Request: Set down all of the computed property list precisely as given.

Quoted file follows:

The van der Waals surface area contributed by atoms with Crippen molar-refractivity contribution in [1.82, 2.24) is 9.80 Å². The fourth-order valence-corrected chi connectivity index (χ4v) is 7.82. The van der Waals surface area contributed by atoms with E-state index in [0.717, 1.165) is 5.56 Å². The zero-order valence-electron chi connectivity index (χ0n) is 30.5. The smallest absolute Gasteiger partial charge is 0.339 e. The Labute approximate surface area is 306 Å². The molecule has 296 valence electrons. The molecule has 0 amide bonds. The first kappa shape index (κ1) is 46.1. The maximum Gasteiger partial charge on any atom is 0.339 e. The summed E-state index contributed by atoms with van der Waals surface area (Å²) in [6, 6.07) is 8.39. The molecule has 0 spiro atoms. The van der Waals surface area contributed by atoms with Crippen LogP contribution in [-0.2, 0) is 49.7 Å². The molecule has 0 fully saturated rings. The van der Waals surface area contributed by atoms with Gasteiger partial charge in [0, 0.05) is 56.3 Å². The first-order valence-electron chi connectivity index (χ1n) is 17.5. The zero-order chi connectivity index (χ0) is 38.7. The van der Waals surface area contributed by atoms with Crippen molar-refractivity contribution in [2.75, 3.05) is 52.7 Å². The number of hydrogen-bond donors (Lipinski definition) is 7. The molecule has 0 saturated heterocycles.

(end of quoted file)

The van der Waals surface area contributed by atoms with Crippen molar-refractivity contribution in [1.82, 2.24) is 9.80 Å². The fourth-order valence-corrected chi connectivity index (χ4v) is 7.82. The van der Waals surface area contributed by atoms with E-state index in [0.717, 1.165) is 5.56 Å². The zero-order valence-electron chi connectivity index (χ0n) is 30.5. The smallest absolute Gasteiger partial charge is 0.339 e. The Labute approximate surface area is 306 Å². The molecule has 296 valence electrons. The molecule has 0 amide bonds. The first kappa shape index (κ1) is 46.1. The maximum Gasteiger partial charge on any atom is 0.339 e. The summed E-state index contributed by atoms with van der Waals surface area (Å²) in [6, 6.07) is 8.39. The molecule has 0 spiro atoms. The van der Waals surface area contributed by atoms with Crippen LogP contribution in [-0.2, 0) is 49.7 Å². The molecule has 0 fully saturated rings. The van der Waals surface area contributed by atoms with Gasteiger partial charge in [0, 0.05) is 56.3 Å². The first-order valence-electron chi connectivity index (χ1n) is 17.5. The zero-order chi connectivity index (χ0) is 38.7. The van der Waals surface area contributed by atoms with Crippen molar-refractivity contribution in [2.75, 3.05) is 52.7 Å². The number of hydrogen-bond donors (Lipinski definition) is 7. The molecule has 0 saturated heterocycles.